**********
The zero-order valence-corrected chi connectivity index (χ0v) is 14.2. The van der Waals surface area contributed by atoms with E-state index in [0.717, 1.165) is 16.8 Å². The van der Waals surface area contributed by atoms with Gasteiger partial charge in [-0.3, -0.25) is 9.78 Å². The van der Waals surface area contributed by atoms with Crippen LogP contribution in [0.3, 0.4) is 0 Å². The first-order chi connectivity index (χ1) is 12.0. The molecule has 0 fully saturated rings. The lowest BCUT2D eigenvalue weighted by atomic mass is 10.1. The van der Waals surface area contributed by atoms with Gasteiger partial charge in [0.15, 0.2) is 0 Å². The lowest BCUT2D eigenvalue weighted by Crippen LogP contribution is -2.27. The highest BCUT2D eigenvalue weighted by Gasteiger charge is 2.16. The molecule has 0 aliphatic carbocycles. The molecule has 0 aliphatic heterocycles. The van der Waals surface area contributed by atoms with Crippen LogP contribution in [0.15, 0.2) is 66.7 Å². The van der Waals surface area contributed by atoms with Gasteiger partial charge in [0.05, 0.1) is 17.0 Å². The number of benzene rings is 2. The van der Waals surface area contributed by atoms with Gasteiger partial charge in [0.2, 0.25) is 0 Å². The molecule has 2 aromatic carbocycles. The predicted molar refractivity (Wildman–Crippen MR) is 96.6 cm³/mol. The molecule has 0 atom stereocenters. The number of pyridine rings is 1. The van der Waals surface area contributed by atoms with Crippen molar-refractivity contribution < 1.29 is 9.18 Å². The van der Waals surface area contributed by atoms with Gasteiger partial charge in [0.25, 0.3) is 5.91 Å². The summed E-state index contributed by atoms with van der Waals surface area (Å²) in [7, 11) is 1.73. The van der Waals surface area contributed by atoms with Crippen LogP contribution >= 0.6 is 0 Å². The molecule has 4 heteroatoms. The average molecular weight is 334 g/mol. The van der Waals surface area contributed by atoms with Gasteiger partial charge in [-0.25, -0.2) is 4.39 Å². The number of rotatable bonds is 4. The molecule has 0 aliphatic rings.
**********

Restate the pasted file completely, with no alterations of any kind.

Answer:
The zero-order valence-corrected chi connectivity index (χ0v) is 14.2. The van der Waals surface area contributed by atoms with E-state index in [0.717, 1.165) is 16.8 Å². The van der Waals surface area contributed by atoms with Gasteiger partial charge in [-0.3, -0.25) is 9.78 Å². The van der Waals surface area contributed by atoms with Crippen LogP contribution in [0.3, 0.4) is 0 Å². The first-order chi connectivity index (χ1) is 12.0. The molecule has 0 fully saturated rings. The lowest BCUT2D eigenvalue weighted by atomic mass is 10.1. The van der Waals surface area contributed by atoms with Gasteiger partial charge in [0.15, 0.2) is 0 Å². The lowest BCUT2D eigenvalue weighted by Crippen LogP contribution is -2.27. The highest BCUT2D eigenvalue weighted by Gasteiger charge is 2.16. The molecule has 0 aliphatic carbocycles. The molecule has 0 aliphatic heterocycles. The van der Waals surface area contributed by atoms with Crippen LogP contribution in [0.15, 0.2) is 66.7 Å². The van der Waals surface area contributed by atoms with Gasteiger partial charge in [0.05, 0.1) is 17.0 Å². The number of benzene rings is 2. The van der Waals surface area contributed by atoms with Gasteiger partial charge in [0.2, 0.25) is 0 Å². The molecule has 2 aromatic carbocycles. The predicted molar refractivity (Wildman–Crippen MR) is 96.6 cm³/mol. The molecule has 0 atom stereocenters. The number of pyridine rings is 1. The van der Waals surface area contributed by atoms with Crippen molar-refractivity contribution < 1.29 is 9.18 Å². The van der Waals surface area contributed by atoms with Gasteiger partial charge in [0.25, 0.3) is 5.91 Å². The summed E-state index contributed by atoms with van der Waals surface area (Å²) in [7, 11) is 1.73. The van der Waals surface area contributed by atoms with Crippen LogP contribution >= 0.6 is 0 Å². The molecule has 4 heteroatoms. The average molecular weight is 334 g/mol. The van der Waals surface area contributed by atoms with Gasteiger partial charge in [-0.25, -0.2) is 4.39 Å². The number of rotatable bonds is 4. The molecule has 0 aliphatic rings.